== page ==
Thankful for Mashed Potatoes and More
by M.L. Faunce
Back during the Vietnam War, my brother served at a winter survival training camp perched on the side of Mt. Fuji, Japan, a U.S. Marine outpost out of firing range but not without serious duty. In his absence at Thanksgiving, my family thanked God for our blessings. I made a cassette tape of our family gathering to send to my brother; from my Dad, the eldest, to the youngest niece and nephew, we all sent our personal messages to my far-flung brother.
As we sat down to dinner, the tape rolled on, unbeknownst to us.
You think turkey is the starring role at this traditional feast? Or that stuffing is the stuff of our holiday dreams? The discourse on the mashed potatoes that continued during the meal became legend in our family. Once we tried to count how many times the words mashed potatoes were uttered, but we lost track in our laughter. Everyone had a personal take on the subject, and all repeating their words like rounds of a song. When one compliment faded in the background, another took up the resounding cord from the other end of the table. How creamy, how buttery: The chatter flowed on as forks tinkled on the plates like the music from the tickling of ivories on a piano. Nothing could still the tongue after tasting those potatoes.
On the tape, forever was captured the essence of the intimacy of a family meal made all at once special and mundane by the simple shared comfort of mashed potatoes. My brother still has that tape of the Thanksgiving when he was far away from family but with us in spirit.
When I moved to Churchton in 1991, having just lost my mother, I invited family and friends from far and wide for a Thanksgiving by the Bay. What better comfort, I thought, than to share the bounty of this quiet holiday with a walk to see tundra swans, to warm ourselves with oyster stew and, as the sun set, to eat and drink and share our considerable blessings.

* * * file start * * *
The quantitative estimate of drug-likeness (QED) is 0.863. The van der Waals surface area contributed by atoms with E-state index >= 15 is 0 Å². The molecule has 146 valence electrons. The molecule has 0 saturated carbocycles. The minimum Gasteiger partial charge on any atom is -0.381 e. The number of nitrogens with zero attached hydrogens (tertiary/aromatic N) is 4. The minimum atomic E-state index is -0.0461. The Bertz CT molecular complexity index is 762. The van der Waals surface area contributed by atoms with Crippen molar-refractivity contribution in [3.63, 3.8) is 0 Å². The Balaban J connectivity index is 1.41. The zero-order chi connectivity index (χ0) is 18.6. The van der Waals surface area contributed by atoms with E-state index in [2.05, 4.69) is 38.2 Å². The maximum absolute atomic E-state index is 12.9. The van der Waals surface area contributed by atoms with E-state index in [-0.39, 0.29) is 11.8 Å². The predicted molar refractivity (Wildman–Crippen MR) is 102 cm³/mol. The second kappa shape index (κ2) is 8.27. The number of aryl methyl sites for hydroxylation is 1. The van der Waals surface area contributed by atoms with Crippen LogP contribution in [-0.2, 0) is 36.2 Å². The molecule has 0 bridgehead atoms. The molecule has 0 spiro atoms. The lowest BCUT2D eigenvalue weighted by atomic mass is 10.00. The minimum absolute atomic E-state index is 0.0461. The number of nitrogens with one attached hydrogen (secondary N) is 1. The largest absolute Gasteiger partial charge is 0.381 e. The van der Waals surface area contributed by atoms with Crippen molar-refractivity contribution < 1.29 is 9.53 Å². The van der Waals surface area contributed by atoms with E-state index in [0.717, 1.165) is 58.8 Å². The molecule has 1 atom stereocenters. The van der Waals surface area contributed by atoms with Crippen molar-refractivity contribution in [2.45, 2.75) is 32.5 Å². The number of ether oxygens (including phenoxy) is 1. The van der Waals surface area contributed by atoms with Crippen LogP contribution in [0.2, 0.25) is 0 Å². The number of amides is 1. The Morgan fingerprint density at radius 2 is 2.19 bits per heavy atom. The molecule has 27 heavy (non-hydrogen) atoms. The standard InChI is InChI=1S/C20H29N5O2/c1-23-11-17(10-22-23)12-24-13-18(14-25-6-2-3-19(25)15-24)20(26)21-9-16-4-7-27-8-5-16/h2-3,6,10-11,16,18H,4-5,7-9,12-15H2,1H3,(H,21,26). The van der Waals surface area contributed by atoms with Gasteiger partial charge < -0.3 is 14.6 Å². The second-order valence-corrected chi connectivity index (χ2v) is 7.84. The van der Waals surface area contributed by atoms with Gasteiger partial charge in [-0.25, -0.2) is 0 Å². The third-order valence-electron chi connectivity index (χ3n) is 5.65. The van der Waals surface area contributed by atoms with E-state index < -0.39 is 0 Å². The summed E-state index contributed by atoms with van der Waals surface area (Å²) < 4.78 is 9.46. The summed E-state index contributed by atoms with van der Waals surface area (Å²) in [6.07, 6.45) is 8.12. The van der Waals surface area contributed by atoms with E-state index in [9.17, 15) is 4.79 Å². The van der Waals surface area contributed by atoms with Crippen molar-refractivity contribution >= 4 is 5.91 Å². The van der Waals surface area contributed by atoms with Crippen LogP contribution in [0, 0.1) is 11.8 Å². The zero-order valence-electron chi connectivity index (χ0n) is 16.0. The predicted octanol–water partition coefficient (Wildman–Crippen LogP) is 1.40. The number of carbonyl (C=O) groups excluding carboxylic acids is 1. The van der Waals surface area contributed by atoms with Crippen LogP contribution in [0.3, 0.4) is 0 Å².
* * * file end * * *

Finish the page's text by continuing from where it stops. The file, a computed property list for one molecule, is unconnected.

The dinner table grew exponentially with the addition of card table after card table as invited and drop-in guests arrived. My Uncle George got tipsy and needed a handler; our two dachshunds got into a food fight under the table; my brother Pat’s blessing took on a life all its own; the mashed potatoes grew cold, but no less appreciated and I christened my new home and another era.
This is the first Thanksgiving since then that I will spend at home in Churchton. My older siblings have gone to heaven, and now their children will bring their children for Thanksgiving by the Bay. A nephew and his wife from California, and a Marine Corps family from Hawaii with young ones will walk and toddle to see tundra swans. My nephew John will follow in his father’s footsteps and offer the blessing. Mashed potatoes will be on the menu. The rest as yet unwritten, a story for yet another time.
M.L. Faunce is an award-winning Bay Weekly writer and columnist.